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This page is under discussion.

Summary

Make it possible to get a fully fledged branch from a project with a lot of history very quickly, by only downloading enough data for a small number of revisions, and having a pointer to the remaining data. This extra data can then be retrieved on demand. This feature is primarily a performance orientated feature.

Rationale

Being required to download a project's entire history can be a frustrating and apparently-arbitrary requirement for new contributors or users.

Historical data goes stale; its utility decreases over time. Many participants in a project will only be interested in the most recent history. Downloading the entire history imposes a burden on very active or older projects and casual participants.

Lengthy revision histories cannot be completely compensated for by fast network access or efficient storage, because the costs are approximately O(n*m) where n is the size of the project, and m is the length of its history.

Further Details

Bzr has some experience with ghost revisions already, and supports them, though they have 'a bad smell'. Implementing support for partial histories will make them a permanent, and constant feature.

The suggested approach is to implement a history horizon. Only the history horizon, it descendants, and their direct parents are required to be present in a branch's repository. Other revisions may be present, e.g. if they're needed for a merge base. It seems like it would be a good idea if the history horizon marker also indicated a revno offset, so that a branch with a history horizon could have the same revno as an otherwise-identical branch without one.

Since this is repository data, it appears that the history horizon should be a repository file. Which suggests that it should permit many horizons to be specified.

The original horizon description referred to a parent list; this does not exist in present-day bzr. Such a list would be ~470K for the bzr project itself, or ~90K compressed with bzip2. It would make merge base selection possible, but the actual merge would still be impossible. External data would be needed for that, but we could presumably use external data for picking a base, too. So it becomes an optimization of a corner case. Probably not a good idea.

The major operations on historical data are:

  • merge

  • diff

  • annotate.

  • log.

Merging currently requires that one of the two branch repositories involved in the merge contain the merge base. In a star topology, this is almost always true; the mainline branch be able to merge anything branched from it. So the only potentially problematic case is mesh-merging.

If we are able to convert to a completely annotate-based merge, then there will be no merge base, so neither branch will need to have any past history.

Diff is supported by requiring all of the parents of the history horizon revision and its descendants to be present.

The Knit format includes support for annotated full-text versions. So in order to support annotation, it is recommended to retain the most recent full-text annotation which is required to annotate the files in the history horizon revision. (Or perhaps, all revisions that derive from ghosts.)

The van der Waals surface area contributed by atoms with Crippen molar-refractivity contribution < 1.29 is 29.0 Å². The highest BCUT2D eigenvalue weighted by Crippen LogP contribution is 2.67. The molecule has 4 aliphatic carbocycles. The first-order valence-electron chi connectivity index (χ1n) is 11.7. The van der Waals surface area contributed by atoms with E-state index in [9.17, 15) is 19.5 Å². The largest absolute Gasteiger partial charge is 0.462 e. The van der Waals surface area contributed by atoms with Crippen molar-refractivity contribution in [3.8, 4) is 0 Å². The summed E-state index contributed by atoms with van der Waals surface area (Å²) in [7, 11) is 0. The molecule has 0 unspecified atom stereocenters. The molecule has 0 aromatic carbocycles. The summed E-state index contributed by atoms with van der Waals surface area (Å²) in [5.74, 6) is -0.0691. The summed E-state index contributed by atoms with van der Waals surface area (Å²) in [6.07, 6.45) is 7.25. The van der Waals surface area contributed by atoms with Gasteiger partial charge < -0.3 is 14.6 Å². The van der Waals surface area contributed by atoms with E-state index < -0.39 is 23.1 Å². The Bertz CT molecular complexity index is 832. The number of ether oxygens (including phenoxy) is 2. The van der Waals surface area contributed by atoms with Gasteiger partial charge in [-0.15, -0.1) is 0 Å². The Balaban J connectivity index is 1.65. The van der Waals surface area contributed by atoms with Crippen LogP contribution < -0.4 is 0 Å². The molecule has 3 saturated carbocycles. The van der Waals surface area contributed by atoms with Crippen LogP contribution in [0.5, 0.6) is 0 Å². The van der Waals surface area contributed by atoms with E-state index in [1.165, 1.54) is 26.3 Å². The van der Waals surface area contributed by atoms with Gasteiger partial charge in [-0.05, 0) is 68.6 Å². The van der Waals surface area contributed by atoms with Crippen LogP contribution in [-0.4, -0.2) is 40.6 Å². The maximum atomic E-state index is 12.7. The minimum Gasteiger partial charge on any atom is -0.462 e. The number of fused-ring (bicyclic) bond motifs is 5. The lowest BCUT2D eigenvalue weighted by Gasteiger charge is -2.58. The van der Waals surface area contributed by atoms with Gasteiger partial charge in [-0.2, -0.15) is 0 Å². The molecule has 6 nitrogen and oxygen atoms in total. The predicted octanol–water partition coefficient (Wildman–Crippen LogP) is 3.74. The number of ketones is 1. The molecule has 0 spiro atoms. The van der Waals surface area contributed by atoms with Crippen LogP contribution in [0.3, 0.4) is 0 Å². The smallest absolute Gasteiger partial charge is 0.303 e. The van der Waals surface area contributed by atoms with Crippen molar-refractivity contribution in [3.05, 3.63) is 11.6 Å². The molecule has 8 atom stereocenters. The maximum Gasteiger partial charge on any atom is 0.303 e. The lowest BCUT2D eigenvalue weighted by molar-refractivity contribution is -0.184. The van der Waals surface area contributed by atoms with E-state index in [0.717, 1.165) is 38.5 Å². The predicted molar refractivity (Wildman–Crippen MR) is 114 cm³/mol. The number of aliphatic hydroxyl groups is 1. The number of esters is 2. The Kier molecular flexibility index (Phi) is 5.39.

Assumptions

  • History horizons will provide a significant efficiency gain in some important cases
  • Users will want not want to lose the ability to do diff on the history horizon revision (and its descendants).
  • Users will want to be able to annotate files in said revisions
  • Users who use horizons will be more interested in getting their branch merged than in merging other branches
  • It is useful for revnos to be consistent, whether or not horizons are used.

Use Cases

Shallow Branching

J. Random Hacker uses and likes project FOO. But he there is one bug that really, well, bugs him. He decides to fix it. He runs bzr branch http://example.com/FOO. This produces a branch with a basis-revision of 'ghmak', with only enough data to reconstruct 'ghmak', and a history search path pointing 'http://example.foo.com/FOO'. It takes roughly as long as a lightweight checkout would take.

He runs bzr revno, which replies 465. He knows that 465 is a recent version of the project.

He goes on a plane. Makes changes, commits, makes more changes, commits some more.

He gets off the plane, (maybe pushes his branch somewhere,) submits a merge request. His fix is incorporated into the mainline.

He runs 'bzr log', which searches the history for the revision texts to show log to the user. Every text downloaded is cached locally.

Shallow Checkouts

Shallow checkouts would be the same as shallow branches, except for being 'bound'. The data retrieval requirements for shallow checkouts are very similar to those for lightweight checkouts. Their storage requirements are less than 2x the requirements of lighweight checkouts. Yet they have most of the local performance benefits of heavyweight branches. (Obviously, they don't have fast access to non-local data.)

So they appear to be a good compromise between lightweight and heavyweight checkouts, and could become the default.

Limited resources

snoreutils is a fork of GNU coreutils that is dedicated to making the diagnostic messages as boring as possible. GNU coreutils is a project with a very long history. The snoreutils maintainers have no interest in ancient history, and they do not have the space on their web site to host the entire revision history. Besides which, there's a full history at sourcecontrol.net, if anyone's interested.